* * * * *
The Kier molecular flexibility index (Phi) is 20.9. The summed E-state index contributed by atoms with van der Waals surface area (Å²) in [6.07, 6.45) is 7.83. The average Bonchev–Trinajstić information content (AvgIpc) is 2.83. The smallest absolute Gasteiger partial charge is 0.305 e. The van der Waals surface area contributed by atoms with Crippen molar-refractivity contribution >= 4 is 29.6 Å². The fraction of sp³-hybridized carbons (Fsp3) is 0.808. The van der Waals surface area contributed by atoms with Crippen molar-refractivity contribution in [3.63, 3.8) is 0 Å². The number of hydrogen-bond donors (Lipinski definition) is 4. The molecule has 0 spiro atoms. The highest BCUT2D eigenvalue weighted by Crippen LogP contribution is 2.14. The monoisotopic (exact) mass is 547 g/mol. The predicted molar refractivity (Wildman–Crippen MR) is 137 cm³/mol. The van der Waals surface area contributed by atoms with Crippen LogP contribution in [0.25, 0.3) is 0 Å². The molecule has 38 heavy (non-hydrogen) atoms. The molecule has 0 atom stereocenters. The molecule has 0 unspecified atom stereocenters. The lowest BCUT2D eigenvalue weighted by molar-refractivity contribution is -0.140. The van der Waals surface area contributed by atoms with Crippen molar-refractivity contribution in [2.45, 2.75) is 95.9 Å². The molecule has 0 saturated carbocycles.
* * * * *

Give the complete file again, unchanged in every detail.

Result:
The Kier molecular flexibility index (Phi) is 20.9. The summed E-state index contributed by atoms with van der Waals surface area (Å²) in [6.07, 6.45) is 7.83. The average Bonchev–Trinajstić information content (AvgIpc) is 2.83. The smallest absolute Gasteiger partial charge is 0.305 e. The van der Waals surface area contributed by atoms with Crippen molar-refractivity contribution >= 4 is 29.6 Å². The fraction of sp³-hybridized carbons (Fsp3) is 0.808. The van der Waals surface area contributed by atoms with Crippen molar-refractivity contribution in [3.63, 3.8) is 0 Å². The number of hydrogen-bond donors (Lipinski definition) is 4. The molecule has 0 spiro atoms. The highest BCUT2D eigenvalue weighted by Crippen LogP contribution is 2.14. The monoisotopic (exact) mass is 547 g/mol. The predicted molar refractivity (Wildman–Crippen MR) is 137 cm³/mol. The van der Waals surface area contributed by atoms with Crippen LogP contribution in [0.25, 0.3) is 0 Å². The molecule has 38 heavy (non-hydrogen) atoms. The molecule has 0 atom stereocenters. The molecule has 0 unspecified atom stereocenters. The lowest BCUT2D eigenvalue weighted by molar-refractivity contribution is -0.140. The van der Waals surface area contributed by atoms with Crippen molar-refractivity contribution in [2.45, 2.75) is 95.9 Å². The molecule has 0 saturated carbocycles.